Russian oil giant Rosneft has dumped on us northerners once again. It’s unlikely that anyone apart from the locals would have heard about the pipeline which burst on the outskirts of Nefteyugansk if not for photos of the aftermath on social media.
The pictures were taken by Andrei Seleznyov, a light aircraft pilot; and the local media, swiftly followed by national TV and press, picked them up after they appeared online on 27 June.
The burst had in fact taken place several days before on 23 June. The pipeline, lying along the bed of a channel at a depth of around three metres, burst at a point about a kilometre outside town, covering a four hectare area of water with a one-millimetre-thick iridescent film.
This, at least, was the estimate of the damage made by inspectors from Russia’s environmental watchdog Rosprirodnadzor, who visited the site on 2 July, accompanied by the deputy CEO of the Rosneft subsidiary responsible for the pipeline, as well as two independent observers.
According to the Environmental Ministry, the real extent of the spill was in fact impossible to assess. High water levels led to the further dispersal of oil, some of which ended up on the channel’s banks and in the gardens of neighbouring houses. Environmental officers are confident that floating booms will prevent the oil flowing into the nearby massive river Ob, but the real size of the slicks, both in rivers and on dry land, will become clear only after the lifting of gale warnings in the area.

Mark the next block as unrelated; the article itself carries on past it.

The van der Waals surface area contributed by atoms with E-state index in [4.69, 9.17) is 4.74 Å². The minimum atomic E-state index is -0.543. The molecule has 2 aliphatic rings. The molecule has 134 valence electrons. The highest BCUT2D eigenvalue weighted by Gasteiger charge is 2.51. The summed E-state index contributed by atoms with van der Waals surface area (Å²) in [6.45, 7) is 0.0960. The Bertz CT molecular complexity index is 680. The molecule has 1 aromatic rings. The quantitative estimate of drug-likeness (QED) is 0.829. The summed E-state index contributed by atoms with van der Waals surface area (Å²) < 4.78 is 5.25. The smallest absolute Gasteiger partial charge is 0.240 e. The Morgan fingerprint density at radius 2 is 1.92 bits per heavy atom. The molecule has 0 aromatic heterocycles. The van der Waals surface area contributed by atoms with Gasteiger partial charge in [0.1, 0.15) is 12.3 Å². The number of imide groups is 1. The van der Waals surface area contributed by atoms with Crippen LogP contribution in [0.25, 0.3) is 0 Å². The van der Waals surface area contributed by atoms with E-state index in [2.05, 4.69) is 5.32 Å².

For the moment, no one will even hazard a guess at the overall scale of the disaster – apart, that is, from Rosneft’s vice-president Michael Leontyev, who combines his day job with a Kremlin spin doctor role.
From Leontyev’s office in Moscow, the spill appears localised, even minimal: ‘the leak was very small, but later, heavy rain carried some of the oil into a reservoir.’ This claim conflicts with a statement from the Emergencies Ministry, reported on regional TV, according to which it flowed out of the reservoir again, but the volume of the spill was still unknown.
Leontyev’s response to this was that ‘it was no longer oil’ but some undefined ‘film’ that would not be easy to remove, but could be cleared within a week.
The clean-up is postponed
Leontyev and his company didn’t, however, finish the job in a week. On 3 July, the Emergency Ministry’s regional team, which was also involved in the clean-up, told TASS news agency that the operation had been postponed until 7 July because of the bad weather – the technology used to clear oil spills requires high air temperatures.